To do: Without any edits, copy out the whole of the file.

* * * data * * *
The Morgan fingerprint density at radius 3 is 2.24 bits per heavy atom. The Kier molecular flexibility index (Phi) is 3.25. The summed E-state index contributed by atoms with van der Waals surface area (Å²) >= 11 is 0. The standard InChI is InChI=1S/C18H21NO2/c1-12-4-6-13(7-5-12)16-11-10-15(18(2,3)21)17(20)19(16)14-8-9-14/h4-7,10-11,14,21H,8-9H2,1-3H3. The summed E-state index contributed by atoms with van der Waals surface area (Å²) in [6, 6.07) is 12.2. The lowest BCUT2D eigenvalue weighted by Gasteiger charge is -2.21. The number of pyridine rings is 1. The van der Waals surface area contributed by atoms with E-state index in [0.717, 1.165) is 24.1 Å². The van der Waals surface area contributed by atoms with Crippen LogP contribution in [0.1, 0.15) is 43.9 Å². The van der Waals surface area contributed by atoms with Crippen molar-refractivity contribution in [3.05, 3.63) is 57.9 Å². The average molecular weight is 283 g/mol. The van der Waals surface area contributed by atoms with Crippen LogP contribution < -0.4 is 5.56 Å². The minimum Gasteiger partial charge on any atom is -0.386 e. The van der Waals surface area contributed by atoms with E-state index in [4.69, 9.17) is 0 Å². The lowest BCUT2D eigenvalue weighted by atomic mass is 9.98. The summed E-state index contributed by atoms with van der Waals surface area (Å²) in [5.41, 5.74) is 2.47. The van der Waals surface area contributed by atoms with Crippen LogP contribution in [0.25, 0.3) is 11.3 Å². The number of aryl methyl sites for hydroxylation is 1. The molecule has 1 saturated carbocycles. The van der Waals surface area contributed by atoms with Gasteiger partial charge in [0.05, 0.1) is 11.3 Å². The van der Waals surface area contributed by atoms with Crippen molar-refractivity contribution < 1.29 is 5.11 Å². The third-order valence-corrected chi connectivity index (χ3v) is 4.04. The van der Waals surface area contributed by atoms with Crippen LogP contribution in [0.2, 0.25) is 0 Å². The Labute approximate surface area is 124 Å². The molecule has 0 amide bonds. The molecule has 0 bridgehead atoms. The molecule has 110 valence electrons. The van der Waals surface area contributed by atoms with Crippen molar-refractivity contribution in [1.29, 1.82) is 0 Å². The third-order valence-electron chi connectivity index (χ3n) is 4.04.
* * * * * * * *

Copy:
The Morgan fingerprint density at radius 3 is 2.24 bits per heavy atom. The Kier molecular flexibility index (Phi) is 3.25. The summed E-state index contributed by atoms with van der Waals surface area (Å²) >= 11 is 0. The standard InChI is InChI=1S/C18H21NO2/c1-12-4-6-13(7-5-12)16-11-10-15(18(2,3)21)17(20)19(16)14-8-9-14/h4-7,10-11,14,21H,8-9H2,1-3H3. The summed E-state index contributed by atoms with van der Waals surface area (Å²) in [6, 6.07) is 12.2. The lowest BCUT2D eigenvalue weighted by Gasteiger charge is -2.21. The number of pyridine rings is 1. The van der Waals surface area contributed by atoms with E-state index in [0.717, 1.165) is 24.1 Å². The van der Waals surface area contributed by atoms with Crippen LogP contribution in [0.1, 0.15) is 43.9 Å². The van der Waals surface area contributed by atoms with Crippen molar-refractivity contribution in [3.05, 3.63) is 57.9 Å². The average molecular weight is 283 g/mol. The van der Waals surface area contributed by atoms with Crippen LogP contribution < -0.4 is 5.56 Å². The minimum Gasteiger partial charge on any atom is -0.386 e. The van der Waals surface area contributed by atoms with E-state index in [4.69, 9.17) is 0 Å². The lowest BCUT2D eigenvalue weighted by atomic mass is 9.98. The summed E-state index contributed by atoms with van der Waals surface area (Å²) in [5.41, 5.74) is 2.47. The van der Waals surface area contributed by atoms with Crippen LogP contribution in [0.25, 0.3) is 11.3 Å². The number of aryl methyl sites for hydroxylation is 1. The molecule has 1 saturated carbocycles. The van der Waals surface area contributed by atoms with Gasteiger partial charge in [0.05, 0.1) is 11.3 Å². The van der Waals surface area contributed by atoms with Crippen molar-refractivity contribution < 1.29 is 5.11 Å². The third-order valence-corrected chi connectivity index (χ3v) is 4.04. The van der Waals surface area contributed by atoms with Crippen LogP contribution in [0.2, 0.25) is 0 Å². The Labute approximate surface area is 124 Å². The molecule has 0 amide bonds. The molecule has 0 bridgehead atoms. The molecule has 110 valence electrons. The van der Waals surface area contributed by atoms with Crippen molar-refractivity contribution in [1.29, 1.82) is 0 Å². The third-order valence-electron chi connectivity index (χ3n) is 4.04.